Recurring in the Mass this evening are St Paul’s words declaring this same truth, as he says there is nothing in death or life, in the world as it is, or the world as it shall be, nothing in all creation, that can separate us from the love of God in Jesus Christ our Lord.

Yet however strongly we may hold this conviction, it doesn’t spare us from the hard things of life. And among the most bitter experiences is that of bereavement – often coming as the culmination of watching a long illness.

I am sure we have all known what it is to lose someone close to us through death. Many in the congregation today have been through that difficult journey in recent times.

We also know what it means to sit down to write a letter to a friend who has just been bereaved, and to find ourselves searching for the right words to say.

Obviously we are sad that they are grieving – we feel their sorrow. We want them to know they are not facing this alone. And yet we struggle to understand how we can help to share such a personally-felt pain with all its ramifications for their life. We want, above all, to avoid glib platitudes and we wonder if we are saying the things we would like to hear in such circumstances.

We are conscious of the need to be supportive, to speak of hope, and to give comfort and reassurance, yet without sounding preachy – but time and again, I for one, have a sense of inadequacy as I seal the envelope or press the ‘send’ button. It is not easy to commit to writing what would be far better conveyed by an embrace or lingering handshake or simply through the silent meeting of eyes.

When we lose someone close to us, life is changed. We cannot pretend otherwise. And we need to grieve.

We all deal with our grief differently. Sometimes we seem to deal with it well and sometimes badly. Each time we lose a family member or good friend, we discover that we are always beginners in grief, because we have never faced the death of that particular person before with its unique implications for our life.    And often our emotions are jumbled up – there can be a mixture of tears and laughter, of sorrow and thankfulness, of anger and relief, of acceptance and resentment, as well as a sense of disappointment and loneliness and emptiness.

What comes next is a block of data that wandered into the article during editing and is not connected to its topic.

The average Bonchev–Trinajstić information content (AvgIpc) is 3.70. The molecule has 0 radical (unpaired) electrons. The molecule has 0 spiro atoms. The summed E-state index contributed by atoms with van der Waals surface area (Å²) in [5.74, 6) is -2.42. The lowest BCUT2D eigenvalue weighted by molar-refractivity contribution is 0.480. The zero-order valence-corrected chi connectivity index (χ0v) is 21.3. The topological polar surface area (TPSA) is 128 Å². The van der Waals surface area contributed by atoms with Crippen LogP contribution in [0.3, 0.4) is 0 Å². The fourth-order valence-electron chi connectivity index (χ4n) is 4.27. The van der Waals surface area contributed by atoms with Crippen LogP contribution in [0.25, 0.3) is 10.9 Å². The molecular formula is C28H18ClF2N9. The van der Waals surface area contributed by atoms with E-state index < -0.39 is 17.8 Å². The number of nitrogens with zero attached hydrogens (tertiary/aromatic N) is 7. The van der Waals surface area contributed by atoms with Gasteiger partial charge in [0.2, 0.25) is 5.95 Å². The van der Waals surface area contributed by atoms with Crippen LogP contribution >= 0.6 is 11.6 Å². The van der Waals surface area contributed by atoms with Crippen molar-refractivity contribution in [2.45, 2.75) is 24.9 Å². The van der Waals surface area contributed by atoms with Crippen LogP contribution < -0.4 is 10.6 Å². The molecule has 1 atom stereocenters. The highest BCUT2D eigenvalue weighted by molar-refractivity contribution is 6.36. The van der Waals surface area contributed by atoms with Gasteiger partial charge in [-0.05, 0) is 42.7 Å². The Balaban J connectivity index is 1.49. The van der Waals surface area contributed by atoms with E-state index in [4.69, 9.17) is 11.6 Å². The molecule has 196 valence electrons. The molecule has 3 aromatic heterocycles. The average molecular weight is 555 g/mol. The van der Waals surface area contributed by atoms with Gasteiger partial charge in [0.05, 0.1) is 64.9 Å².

Questions about our own mortality and the meaning of life may also begin to surface in our minds. And into this melee it is not unusual to find regrets emerging.  At times, in such an emotionally confusing climate, these regrets can quickly grow out of proportion and some may find themselves overwhelmed by a totally unjustified guilt.

In these circumstances it is often good to imagine what we would say to those left behind, if we were the one to have died. I suspect that none of us would wish anyone we love to go through their life carrying a burden of guilt which had been caused, in some way, through their relationship with us. Yes, we would hope they would always treasure our memory. Above all, though, we would want them to get on with their own very special experience of life, and live it to the full without having to cope with some lingering impediment from our dying.

When we are faced with bereavement, we need to recognise that everything has not been taken from us.

Bereavement is about adjusting to a new reality – the reality that the way we relate to someone we love has been significantly changed.

Death does not sever the relationship – it requires that we allow our relationship with the one who has died to take on new dimensions. We now meet them differently. The familiar contact we have had – the only way we have related to them – is no longer possible. But their place in our lives is not diminished or terminated because they have died. This has been beautifully expressed in a book entitled, ‘Peace of Mind’ (by Joshua Liebman quoted in ‘Good Grief’ by Granger E. Westberg), where the author says: “The melody that the loved one played upon the piano of your life will never be played quite that way again, but we must not close the keyboard and allow the instrument to gather dust.”  – If our anguish at their dying makes us shut them out, we do ourselves a great disservice. Bereavement should lead us to the discovery, as we resume the normal activities of our lives, that the spirit of the person who has died is still inextricably interwoven with our own.

But none of this, of course, means that we don’t continue to struggle when we are bereaved. We find it difficult to understand why the process of death is part of God’s creative plan. It remains a great mystery even as we accept that “there is nothing in death or life … that can separate us from the love of God in Jesus Christ.”

Yet, as Karl Barth discerned so clearly, our true hope lies in Jesus – He is the one who has overcome death and removed its power to threaten and debilitate our lives…He is the one whose presence is with us through this life and in all that awaits us beyond…He is the one in whom the living and the dead are united.  That is why, even as we grieve, we can say, “Alleluia” – “God be praised” – and this will soon resound in the Church when the Choir sings the Contakion of the Departed.